I’ve just finished reading Elena Ferrante’s My Brilliant Friend, Book One: Childhood, Adolescence (Europa Editions, 2012). One sole point of view, that of the narrator, Lenu, furthers the story. Vacillating between admiration, fear, and envy of her first and dearest friend, Lila, she reveals an intimate picture of life in a poor suburb of Naples, Italy, with all its intricate relationships, codes of behavior, and cultural inhibitions. In the end, we learn how Lenu and Lila confront their personal ‘monsters”–Lenu through her own talent, ambition, and courage learned through her friendship with Lila.
While masking actual motivations–although one can guess at them–the narrator describes Lila’s behavior and thoughts so well that we assume she must be the brilliant friend of the novel’s title. The book’s last chapters upend that assumption and a few more.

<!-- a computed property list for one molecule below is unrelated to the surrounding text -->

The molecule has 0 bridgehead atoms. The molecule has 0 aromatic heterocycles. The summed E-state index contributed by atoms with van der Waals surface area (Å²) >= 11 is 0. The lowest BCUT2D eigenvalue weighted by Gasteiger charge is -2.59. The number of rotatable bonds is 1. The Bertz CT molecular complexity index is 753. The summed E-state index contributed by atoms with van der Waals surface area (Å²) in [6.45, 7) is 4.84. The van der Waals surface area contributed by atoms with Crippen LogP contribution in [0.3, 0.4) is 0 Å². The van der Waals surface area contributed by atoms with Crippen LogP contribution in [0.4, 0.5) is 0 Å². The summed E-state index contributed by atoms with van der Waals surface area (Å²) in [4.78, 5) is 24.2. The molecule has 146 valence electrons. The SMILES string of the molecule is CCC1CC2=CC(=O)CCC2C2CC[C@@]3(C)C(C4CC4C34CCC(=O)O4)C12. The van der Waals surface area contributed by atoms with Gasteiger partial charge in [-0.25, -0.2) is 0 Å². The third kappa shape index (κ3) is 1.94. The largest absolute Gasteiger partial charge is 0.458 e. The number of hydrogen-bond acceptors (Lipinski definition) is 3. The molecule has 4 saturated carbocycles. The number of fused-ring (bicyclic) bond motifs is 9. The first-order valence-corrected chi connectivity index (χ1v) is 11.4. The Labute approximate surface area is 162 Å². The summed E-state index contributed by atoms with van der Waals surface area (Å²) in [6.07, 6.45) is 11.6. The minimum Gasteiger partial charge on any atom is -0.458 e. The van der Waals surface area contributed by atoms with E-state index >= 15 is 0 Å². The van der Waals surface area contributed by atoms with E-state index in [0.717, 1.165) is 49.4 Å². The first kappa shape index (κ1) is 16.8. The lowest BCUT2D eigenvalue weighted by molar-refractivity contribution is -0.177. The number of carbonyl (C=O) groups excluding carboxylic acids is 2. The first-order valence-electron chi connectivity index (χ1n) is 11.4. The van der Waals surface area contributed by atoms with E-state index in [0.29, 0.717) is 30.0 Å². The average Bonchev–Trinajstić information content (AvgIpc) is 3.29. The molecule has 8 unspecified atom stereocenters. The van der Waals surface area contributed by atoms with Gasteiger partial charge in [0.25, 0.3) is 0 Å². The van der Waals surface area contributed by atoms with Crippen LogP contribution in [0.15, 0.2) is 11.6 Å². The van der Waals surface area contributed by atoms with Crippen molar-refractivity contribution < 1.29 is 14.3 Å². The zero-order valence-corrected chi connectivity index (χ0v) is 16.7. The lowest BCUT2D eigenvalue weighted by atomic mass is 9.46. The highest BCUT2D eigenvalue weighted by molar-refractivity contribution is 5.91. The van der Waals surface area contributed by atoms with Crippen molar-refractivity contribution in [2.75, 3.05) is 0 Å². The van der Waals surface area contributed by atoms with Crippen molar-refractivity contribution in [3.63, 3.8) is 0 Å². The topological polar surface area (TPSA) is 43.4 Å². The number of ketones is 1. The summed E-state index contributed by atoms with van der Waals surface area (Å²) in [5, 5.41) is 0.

I’ve written Malevir: Dragons Return with many points of view advancing the narrative and they all contribute to the reader’s assumptions about its eponymous villain. The book ends on a note of uncertainty, raising questions about the Malevir’s true nature. Driving the narrative with his threats and attacks, the beast terrifies the population of the Veiled Valley. As Aindle, he shifts between different shapes to help him achieve his aims; yet, on the last page, all the reader’s assumptions about his essence crumble. As I work on the sequel. I’m enjoying playing with these open questions, just as I enjoyed the plot twist in Ferrante’s last two paragraphs, which, of course, compels me to read the next one, The Story of a New Name.